She Was a Reporter Covering the Opioid Epidemic. Then Her Daughter Overdosed.

“I have an obligation to talk about it. My number one reason for talking about it is to erase the stigma that is surrounding addiction.”

Investigative reporter Angela Kennecke was in the middle of reporting a story about the opioid epidemic this spring when she received the frantic phone call saying that her 21-year-old daughter, Emily, had overdosed on fentanyl.

A TV anchor for South Dakota CBS affiliate KELO, Kennecke has covered the overdose epidemic for years. After taking a few months off following her daughter’s death, she returned to work this week and shared her devastating personal story on KELO.

In an interview “CBS This Morning” Friday, Kennecke said she was aware that her normally gregarious daughter was struggling, but had no idea that Emily was addicted to heroin. “I had to walk a very fine line between trying to help her, trying to talk to her, and alienating her or pushing her away. So I was always trying to approach it with love,” she said. “We were working to get her help, I just didn’t get there on time.”

Overdoses killed an estimated 72,000 Americans last year, according to the Centers for Disease Control and Prevention. As the death toll continues to rise, families are increasingly speaking frankly about the toll of addiction. “I thought, I have to talk about it,” said Kennecke. “I have an obligation to talk about it. My number one reason for talking about it is to erase the stigma that is surrounding addiction.”


Headshot of Editor in Chief of Mother Jones, Clara Jeffery

It sure feels that way to me, and here at Mother Jones, we’ve been thinking a lot about what journalism needs to do differently, and how we can have the biggest impact.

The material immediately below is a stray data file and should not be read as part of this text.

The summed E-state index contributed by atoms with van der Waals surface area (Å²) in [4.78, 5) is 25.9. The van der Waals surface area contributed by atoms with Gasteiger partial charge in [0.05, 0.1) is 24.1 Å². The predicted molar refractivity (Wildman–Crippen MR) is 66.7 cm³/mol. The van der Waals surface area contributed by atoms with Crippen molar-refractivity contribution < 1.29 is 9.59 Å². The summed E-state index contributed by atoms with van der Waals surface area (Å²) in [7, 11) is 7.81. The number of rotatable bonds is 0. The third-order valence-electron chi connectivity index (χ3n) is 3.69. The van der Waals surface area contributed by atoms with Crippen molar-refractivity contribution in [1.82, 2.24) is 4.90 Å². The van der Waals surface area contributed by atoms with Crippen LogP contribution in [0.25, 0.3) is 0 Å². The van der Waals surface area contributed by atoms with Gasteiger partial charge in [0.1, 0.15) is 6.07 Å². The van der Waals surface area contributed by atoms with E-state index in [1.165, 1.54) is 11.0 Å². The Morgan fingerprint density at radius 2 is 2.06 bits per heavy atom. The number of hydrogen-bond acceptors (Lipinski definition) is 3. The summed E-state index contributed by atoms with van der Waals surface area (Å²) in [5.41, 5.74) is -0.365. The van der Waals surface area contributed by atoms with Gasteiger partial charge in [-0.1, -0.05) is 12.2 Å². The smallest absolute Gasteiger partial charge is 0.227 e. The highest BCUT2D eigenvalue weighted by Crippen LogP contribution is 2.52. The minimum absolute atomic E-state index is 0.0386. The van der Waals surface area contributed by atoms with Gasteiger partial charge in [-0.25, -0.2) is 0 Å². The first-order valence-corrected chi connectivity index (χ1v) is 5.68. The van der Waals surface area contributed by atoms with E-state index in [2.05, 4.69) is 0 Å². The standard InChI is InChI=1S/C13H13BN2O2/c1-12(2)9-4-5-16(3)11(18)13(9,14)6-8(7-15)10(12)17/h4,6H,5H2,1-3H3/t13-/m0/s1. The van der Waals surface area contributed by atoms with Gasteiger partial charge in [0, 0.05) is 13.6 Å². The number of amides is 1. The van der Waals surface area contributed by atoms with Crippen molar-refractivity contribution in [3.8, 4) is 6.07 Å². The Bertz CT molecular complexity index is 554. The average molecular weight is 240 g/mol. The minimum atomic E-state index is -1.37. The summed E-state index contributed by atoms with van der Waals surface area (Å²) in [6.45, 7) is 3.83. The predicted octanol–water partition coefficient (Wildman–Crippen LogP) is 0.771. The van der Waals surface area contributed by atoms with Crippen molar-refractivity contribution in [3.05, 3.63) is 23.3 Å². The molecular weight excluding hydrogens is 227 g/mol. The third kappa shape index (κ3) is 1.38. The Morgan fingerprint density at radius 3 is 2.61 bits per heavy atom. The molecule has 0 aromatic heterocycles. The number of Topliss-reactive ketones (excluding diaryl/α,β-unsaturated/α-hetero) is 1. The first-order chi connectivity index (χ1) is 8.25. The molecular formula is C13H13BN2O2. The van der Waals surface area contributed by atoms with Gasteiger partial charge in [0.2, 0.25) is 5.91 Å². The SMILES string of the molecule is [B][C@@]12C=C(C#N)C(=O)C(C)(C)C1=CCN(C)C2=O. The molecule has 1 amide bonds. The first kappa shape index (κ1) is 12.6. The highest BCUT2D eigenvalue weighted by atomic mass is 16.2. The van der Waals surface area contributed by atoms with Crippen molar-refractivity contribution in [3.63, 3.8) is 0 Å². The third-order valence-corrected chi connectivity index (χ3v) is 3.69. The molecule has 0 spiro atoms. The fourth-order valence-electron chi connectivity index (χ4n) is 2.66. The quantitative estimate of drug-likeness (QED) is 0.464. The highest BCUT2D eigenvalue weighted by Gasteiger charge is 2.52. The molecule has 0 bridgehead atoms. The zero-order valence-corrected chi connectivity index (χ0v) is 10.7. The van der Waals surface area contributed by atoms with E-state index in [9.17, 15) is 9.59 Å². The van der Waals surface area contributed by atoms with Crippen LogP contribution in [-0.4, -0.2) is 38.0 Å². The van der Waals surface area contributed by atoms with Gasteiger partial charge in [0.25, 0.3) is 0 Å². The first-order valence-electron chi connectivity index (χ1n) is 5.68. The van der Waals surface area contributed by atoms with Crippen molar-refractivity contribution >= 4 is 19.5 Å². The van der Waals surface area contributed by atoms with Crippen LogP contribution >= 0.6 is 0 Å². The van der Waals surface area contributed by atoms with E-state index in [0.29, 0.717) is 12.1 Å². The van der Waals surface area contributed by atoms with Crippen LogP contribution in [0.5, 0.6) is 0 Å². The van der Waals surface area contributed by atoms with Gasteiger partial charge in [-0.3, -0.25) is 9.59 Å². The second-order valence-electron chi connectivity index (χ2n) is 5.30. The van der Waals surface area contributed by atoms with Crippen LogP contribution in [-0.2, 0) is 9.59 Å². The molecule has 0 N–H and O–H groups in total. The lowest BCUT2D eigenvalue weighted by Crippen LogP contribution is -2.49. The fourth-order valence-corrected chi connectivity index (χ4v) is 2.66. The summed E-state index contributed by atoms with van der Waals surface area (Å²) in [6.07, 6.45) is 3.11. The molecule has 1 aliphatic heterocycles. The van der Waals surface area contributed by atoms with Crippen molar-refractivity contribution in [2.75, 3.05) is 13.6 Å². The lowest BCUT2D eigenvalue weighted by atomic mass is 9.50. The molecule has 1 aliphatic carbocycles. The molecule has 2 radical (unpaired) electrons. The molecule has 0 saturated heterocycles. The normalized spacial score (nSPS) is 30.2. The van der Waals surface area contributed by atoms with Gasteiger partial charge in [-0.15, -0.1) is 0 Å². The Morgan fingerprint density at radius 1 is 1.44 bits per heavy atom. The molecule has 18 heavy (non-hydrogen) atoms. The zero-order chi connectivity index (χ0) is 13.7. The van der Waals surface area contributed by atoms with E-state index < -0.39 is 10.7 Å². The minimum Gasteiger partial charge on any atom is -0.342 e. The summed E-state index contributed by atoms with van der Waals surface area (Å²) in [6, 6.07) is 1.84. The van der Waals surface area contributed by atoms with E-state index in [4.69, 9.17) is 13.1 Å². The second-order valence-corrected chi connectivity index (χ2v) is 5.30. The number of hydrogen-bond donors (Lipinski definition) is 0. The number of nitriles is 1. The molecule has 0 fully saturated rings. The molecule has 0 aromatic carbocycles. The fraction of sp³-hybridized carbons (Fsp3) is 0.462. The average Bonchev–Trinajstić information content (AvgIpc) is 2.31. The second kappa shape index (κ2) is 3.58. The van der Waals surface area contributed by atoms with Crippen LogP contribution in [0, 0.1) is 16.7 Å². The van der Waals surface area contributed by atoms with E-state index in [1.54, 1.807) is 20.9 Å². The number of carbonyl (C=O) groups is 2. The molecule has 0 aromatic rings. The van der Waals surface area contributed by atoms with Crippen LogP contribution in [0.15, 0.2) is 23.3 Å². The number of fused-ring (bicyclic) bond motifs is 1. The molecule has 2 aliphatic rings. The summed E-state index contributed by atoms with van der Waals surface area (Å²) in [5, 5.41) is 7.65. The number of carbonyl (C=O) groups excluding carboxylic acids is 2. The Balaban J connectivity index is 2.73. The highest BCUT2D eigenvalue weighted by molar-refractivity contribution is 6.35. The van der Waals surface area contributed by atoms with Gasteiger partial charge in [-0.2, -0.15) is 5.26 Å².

We kept coming back to one word: corruption. Democracy and the rule of law being undermined by those with wealth and power for their own gain. So we're launching an ambitious Mother Jones Corruption Project to do deep, time-intensive reporting on systemic corruption, and asking the MoJo community to help crowdfund it.

We aim to hire, build a team, and give them the time and space needed to understand how we got here and how we might get out. We want to dig into the forces and decisions that have allowed massive conflicts of interest, influence peddling, and win-at-all-costs politics to flourish.

It's unlike anything we've done, and we have seed funding to get started, but we're looking to raise $500,000 from readers by July when we'll be making key budgeting decisions—and the more resources we have by then, the deeper we can dig. If our plan sounds good to you, please help kickstart it with a tax-deductible donation today.

Thanks for reading—whether or not you can pitch in today, or ever, I'm glad you're with us.

Signed by Clara Jeffery

Clara Jeffery, Editor-in-Chief

payment methods

We Recommend